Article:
18Esposito, K, Giugliano, D. The metabolic syndrome and inflammation: association or causation? Nutrition, Metabolism, and Cardiovascular Disease 2004; 14: 228–32.
19Roberts, C, Vaziri, ND, Barnard, RJ. Effect of diet and exercise intervention on blood pressure, insulin, oxidative stress, and nitric oxide availability. Circulation 2002; 106: 2530–2.
20Billups, KL, Kaiser, DR, Kelly, AS, Wetterling, RA, Tsai, MY, Hanson, M, et al. . Relation of C-reactive protein and other cardiovascular risk factors to penile vascular disease in men with erectile dysfunction. International Journal of Impotence Research 2003; 15: 231–6.
21Sullivan, ME, Thompson, CS, Dashwood, MR, Khan, MA, Jeremy, JY, Morgan, RJ, et al. . Nitric oxide and penile erections: is erectile dysfunction another manifestation of vascular disease? Cardiovascular Research 1999; 43: 658–65.
22Esposito, K, Giugliano, F, Di Palo, C, Giugliano, G, Marfella, R, D'Andrea, F, et al. . Effect of lifestyle changes on erectile dysfunction in obese men: a randomized trial. JAMA 2004; 291: 2978–84.
23Derby, CA, Mohr, BA, Goldstein, I, Feldman, HA, Johannes, CB, McKinlay, JB. Modifiable risk factors and erectile dysfunction: can lifestyle changes modify risk? Urology 2000; 56: 302–6.
24Esposito, K, Giugliano, F, De Sio, M, Carleo, D, Di Palo, C, D'Armiento, M, et al. . Dietary factors in erectile dysfunction. International Journal of Impotence Research 2006; 18: 370–4.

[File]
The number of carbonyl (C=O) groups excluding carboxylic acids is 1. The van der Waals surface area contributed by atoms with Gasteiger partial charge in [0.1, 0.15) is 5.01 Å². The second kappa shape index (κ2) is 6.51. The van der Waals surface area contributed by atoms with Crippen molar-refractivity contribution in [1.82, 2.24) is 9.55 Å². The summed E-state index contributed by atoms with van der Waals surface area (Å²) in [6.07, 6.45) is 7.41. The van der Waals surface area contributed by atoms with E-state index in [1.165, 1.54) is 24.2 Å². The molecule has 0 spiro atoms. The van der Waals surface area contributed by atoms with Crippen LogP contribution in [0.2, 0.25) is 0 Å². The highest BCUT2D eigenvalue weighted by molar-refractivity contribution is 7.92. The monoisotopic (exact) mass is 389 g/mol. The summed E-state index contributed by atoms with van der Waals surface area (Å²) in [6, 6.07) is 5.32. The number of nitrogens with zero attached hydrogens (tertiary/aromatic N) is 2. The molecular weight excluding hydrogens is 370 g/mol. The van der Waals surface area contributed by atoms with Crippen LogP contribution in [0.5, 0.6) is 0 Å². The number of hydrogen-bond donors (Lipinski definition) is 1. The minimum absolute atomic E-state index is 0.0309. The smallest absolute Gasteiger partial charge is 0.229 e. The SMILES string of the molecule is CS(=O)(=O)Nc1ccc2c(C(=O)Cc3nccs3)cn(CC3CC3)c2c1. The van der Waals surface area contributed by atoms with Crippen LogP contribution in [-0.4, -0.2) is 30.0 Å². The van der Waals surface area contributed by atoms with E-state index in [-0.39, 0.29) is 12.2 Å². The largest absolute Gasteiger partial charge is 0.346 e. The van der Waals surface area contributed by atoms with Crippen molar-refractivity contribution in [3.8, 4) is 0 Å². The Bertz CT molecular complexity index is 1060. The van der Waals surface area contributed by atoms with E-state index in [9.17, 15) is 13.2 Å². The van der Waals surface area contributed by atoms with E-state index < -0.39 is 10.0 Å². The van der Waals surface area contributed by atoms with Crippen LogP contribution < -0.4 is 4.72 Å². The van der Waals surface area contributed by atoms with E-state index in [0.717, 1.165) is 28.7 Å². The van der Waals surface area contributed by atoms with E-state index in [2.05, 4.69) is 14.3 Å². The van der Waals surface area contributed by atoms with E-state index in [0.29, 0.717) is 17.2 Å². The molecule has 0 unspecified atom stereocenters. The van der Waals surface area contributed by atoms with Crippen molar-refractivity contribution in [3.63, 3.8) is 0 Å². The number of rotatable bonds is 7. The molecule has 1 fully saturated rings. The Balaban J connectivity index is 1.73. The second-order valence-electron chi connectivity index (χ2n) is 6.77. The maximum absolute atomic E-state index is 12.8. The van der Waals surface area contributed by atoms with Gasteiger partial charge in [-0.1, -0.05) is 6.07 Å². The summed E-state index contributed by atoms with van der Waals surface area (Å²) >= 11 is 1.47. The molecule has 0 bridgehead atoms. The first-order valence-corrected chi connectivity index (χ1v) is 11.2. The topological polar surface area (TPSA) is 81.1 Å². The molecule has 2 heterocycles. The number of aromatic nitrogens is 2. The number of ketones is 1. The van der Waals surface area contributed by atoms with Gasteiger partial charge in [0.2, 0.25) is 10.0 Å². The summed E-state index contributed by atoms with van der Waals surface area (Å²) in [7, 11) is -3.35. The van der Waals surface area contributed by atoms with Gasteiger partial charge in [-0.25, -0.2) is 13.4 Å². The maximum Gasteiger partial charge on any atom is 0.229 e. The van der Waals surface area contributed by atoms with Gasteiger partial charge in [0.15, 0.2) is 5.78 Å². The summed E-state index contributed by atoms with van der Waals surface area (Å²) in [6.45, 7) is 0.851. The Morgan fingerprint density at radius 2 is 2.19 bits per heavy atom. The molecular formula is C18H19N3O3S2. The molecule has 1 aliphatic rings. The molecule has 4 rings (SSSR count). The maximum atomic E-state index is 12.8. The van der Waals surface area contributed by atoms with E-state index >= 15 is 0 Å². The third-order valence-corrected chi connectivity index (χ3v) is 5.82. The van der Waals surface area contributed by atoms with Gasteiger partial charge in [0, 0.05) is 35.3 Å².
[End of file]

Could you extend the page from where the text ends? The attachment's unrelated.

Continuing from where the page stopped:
25Eyre, H, Kahn, R, Robertson, RM. Preventing cancer, cardiovascular disease and diabetes. Circulation 2004; 109: 244–55.
Recommend this journal

Email your librarian or administrator to recommend adding this journal to your organisation's collection.

Public Health Nutrition
  • ISSN: 1368-9800
  • EISSN: 1475-2727
  • URL: /core/journals/public-health-nutrition
Please enter your name
Please enter a valid email address
Who would you like to send this to? *
×

Keywords

Metrics

Altmetric attention score

Full text views

Total number of HTML views: 0
Total number of PDF views: 0 *
Loading metrics...

Abstract views

Total abstract views: 0 *
Loading metrics...

* Views captured on Cambridge Core between <date>. This data will be updated every 24 hours.

Usage data cannot currently be displayed